The Limits of Chinese Soft Power
China has been making major efforts to increase its ability to influence others without force or coercion. But as long as the government fans the flames of nationalism and holds tight the reins of party control, China's soft power will remain limited.
CAMBRIDGE – China has been making major efforts to increase its ability to influence other countries without force or coercion. In 2007, then-President Hu Jintao told the Communist Party that the country needed to increase its soft power; President Xi Jinping repeated the same message last year. They know that, for a country like China, whose growing economic and military power risks scaring its neighbors into forming counter-balancing coalitions, a smart strategy must include efforts to appear less frightening. But their soft-power ambitions still face major obstacles.
To be sure, China’s efforts have had some impact. As China enrolls countries as members of its Asian Infrastructure Investment Bank and doles out billions of dollars of aid during state visits abroad, some observers worry that, when it comes to soft power, China could actually be taking the lead over countries like the United States. The American sinologist David Shambaugh, for example, estimates that the country spends roughly $10 billion a year in “external propaganda.” By comparison, the US spent only $666 million on public diplomacy last year.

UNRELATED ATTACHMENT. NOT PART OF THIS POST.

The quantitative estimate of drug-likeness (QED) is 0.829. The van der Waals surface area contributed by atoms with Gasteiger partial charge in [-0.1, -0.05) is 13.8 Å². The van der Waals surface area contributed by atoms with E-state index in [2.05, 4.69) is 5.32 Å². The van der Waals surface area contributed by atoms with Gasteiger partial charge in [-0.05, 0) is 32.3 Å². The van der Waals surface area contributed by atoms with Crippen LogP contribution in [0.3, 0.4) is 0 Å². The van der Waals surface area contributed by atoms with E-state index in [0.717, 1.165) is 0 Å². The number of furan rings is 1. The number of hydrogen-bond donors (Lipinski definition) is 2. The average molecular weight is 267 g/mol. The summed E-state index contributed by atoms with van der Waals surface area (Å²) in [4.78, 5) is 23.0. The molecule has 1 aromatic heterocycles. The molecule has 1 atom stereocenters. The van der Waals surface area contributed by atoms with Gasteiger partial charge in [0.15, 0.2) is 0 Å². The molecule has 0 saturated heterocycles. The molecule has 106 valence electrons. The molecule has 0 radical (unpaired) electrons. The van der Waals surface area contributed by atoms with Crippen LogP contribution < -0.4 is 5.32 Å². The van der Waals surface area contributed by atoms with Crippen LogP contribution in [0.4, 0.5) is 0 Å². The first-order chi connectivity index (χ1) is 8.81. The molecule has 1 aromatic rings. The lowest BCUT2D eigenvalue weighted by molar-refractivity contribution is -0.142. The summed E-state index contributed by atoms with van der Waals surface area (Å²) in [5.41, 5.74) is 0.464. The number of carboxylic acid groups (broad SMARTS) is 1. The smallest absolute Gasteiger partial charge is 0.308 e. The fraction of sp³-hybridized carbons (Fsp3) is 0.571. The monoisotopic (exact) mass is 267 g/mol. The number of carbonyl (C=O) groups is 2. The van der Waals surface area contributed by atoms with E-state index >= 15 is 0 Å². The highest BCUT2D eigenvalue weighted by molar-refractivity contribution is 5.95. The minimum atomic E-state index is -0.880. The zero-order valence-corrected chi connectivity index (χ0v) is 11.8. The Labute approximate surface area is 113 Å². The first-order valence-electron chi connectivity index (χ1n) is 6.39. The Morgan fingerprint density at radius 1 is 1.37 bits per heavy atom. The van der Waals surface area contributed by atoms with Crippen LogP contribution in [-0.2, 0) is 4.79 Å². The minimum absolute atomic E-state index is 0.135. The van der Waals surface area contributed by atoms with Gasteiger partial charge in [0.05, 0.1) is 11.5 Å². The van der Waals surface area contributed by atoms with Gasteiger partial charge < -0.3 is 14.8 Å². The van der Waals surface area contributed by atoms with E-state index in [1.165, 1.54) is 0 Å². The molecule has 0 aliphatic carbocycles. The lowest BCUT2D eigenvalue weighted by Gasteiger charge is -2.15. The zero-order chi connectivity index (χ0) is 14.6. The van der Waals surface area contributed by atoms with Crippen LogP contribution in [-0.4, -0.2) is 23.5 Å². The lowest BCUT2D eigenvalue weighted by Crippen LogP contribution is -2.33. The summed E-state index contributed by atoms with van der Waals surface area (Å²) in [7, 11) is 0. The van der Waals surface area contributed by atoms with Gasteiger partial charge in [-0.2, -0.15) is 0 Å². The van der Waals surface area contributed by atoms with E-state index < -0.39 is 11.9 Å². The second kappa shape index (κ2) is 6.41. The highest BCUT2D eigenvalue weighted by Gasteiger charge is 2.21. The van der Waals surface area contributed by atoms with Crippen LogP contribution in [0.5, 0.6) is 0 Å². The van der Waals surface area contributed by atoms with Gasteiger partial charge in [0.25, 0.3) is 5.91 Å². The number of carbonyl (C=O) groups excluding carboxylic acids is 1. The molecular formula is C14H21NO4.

Yet the billions of dollars China is spending on its charm offensive have had only a limited return. Polls in North America, Europe, India, and Japan show that opinions about China’s influence are predominantly negative. The country is viewed more positively in Latin America and Africa, where it has no territorial disputes and human-rights concerns are not always high on the public agenda. But even in many countries in those regions, Chinese practices like importing labor for infrastructure projects are unpopular.